Categories for Vocal Tips

Maintaining Vocal Resonance

In order to maintain vocal resonance, a number of processes must occur.

First, the head, neck, larynx and thoracic cavity must be in correct alignment and completely free and relaxed. Second, the connection of breath flow to the larynx must continually be present. Third, the resonant chambers of the head, neck and thoracic cavities must be the place where the free vibrations from the vocal folds themselves go for proper resonance. By using the nasal consonants (m,n,ng), one can establish optimal resonance.

July 23, 2015

Find a good doctor

Find a good otolaryngologist who specializes in working with professional voices. It is important for singers to have someone who knows their anatomy, to be able to recognize when it is healthy and when it is not. This information will enable the otolaryngologist to make the wisest decision as to the course of treatment. When touring, a clear, recent picture of the larynx and the vocal folds, taken when the voice is healthy, can be an invaluable aid. If the singer has to see a new otolaryngologist during a tour, the doctor can compare what he sees at the time with what the patient’s healthy vocal folds look like. Everyone has slightly different anatomy and this can affect the decision that a new doctor would make as to treatment and whether any scheduled performance can go on or must be cancelled.

March 11, 2014

Speech Warm-Up

In order to keep a healthy voice for singing and speaking, do a speech warm-up before you begin using your voice at all. This would include exercises to ensure a healthy neck, relieving jaw and abdominal tension, strengthening breathing muscles, mixing your high (loft voice) with your speaking (model voice) voice, and gradually through exercises get your proper speaking pitch with good resonance activated.

October 11, 2013

Vocal preservation

When speaking or singing, always feel like you could have done it longer, louder, or used a larger vocal range. Your larynx should never feel tired at the end of a performance, even if the rest of your body does. Avoid speaking in places with loud background noise. If you must, limit what you say and get as close to the person as possible. Also in these loud environments wear ear plugs to protect your hearing.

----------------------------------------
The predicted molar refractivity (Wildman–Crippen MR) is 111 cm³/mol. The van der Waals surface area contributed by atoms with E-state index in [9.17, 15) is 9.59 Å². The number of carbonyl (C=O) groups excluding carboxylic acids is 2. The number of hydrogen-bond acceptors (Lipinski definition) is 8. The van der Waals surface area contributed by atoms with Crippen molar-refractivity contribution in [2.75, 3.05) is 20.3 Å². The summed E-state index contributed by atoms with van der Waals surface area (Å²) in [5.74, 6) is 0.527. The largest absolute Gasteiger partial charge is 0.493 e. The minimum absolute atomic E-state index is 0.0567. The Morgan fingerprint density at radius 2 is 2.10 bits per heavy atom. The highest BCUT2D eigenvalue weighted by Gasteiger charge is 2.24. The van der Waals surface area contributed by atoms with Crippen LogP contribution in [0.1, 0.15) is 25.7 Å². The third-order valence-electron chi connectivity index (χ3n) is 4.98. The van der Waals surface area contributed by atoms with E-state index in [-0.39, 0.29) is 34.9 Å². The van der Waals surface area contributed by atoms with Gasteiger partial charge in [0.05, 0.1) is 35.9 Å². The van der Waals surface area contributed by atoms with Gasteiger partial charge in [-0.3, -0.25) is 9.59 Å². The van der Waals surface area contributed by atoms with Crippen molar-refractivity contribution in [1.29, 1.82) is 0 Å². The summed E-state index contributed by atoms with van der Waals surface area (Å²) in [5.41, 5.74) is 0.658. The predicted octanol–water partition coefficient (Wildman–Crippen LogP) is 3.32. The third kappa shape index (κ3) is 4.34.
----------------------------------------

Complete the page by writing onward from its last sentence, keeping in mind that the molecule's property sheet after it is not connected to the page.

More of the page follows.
March 1, 2013

Speak on a singing tone

Since we speak much more than we sing, it requires us, for healthy voice usage, to pay attention to our speaking voice. When we center our speaking voice around the optimum pitch for our voice, we get the most energy out of it with the least amount of effort. This pitch should tell voice experts, what voice category we are (soprano, mezzo, tenor, baritone, bass).

December 1, 2012

Use of the lip

The use of the lip trill is a very effective tool for creating better air connection in singing and speaking. It is also very helpful in establishing the correct vocal resonant placement. One can use the lip trill for singing the melody of your song before you use the text.

February 1, 2012

Use of the tongue

All vowels and many consonants, including D L N T Y K G can be produced by only using the tongue. This is very helpful in maintaining the correct vocal resonance. If the jaw is not involved, the chance for a free, resonance sound is increased.

July 1, 2011

Singing high notes

The importance of lowering the back of the tongue and lifting up the soft palate to create more space in your oral cavity and phyarnx, when one is singing high notes, cannot be stressed enough. This must be done in a relaxed, effortless manner. The amount of this created space will depend on how high a pitch you are at in your voice and at what volume you are singing at.

February 1, 2011

Note regarding healthy singing

When inhaling air to begin a vocal phrase, take the air in through both the nose and along the roof of the mouth. This will help to achieve a better oral cavity position and a better chance for proper vocal resonance.

September 1, 2010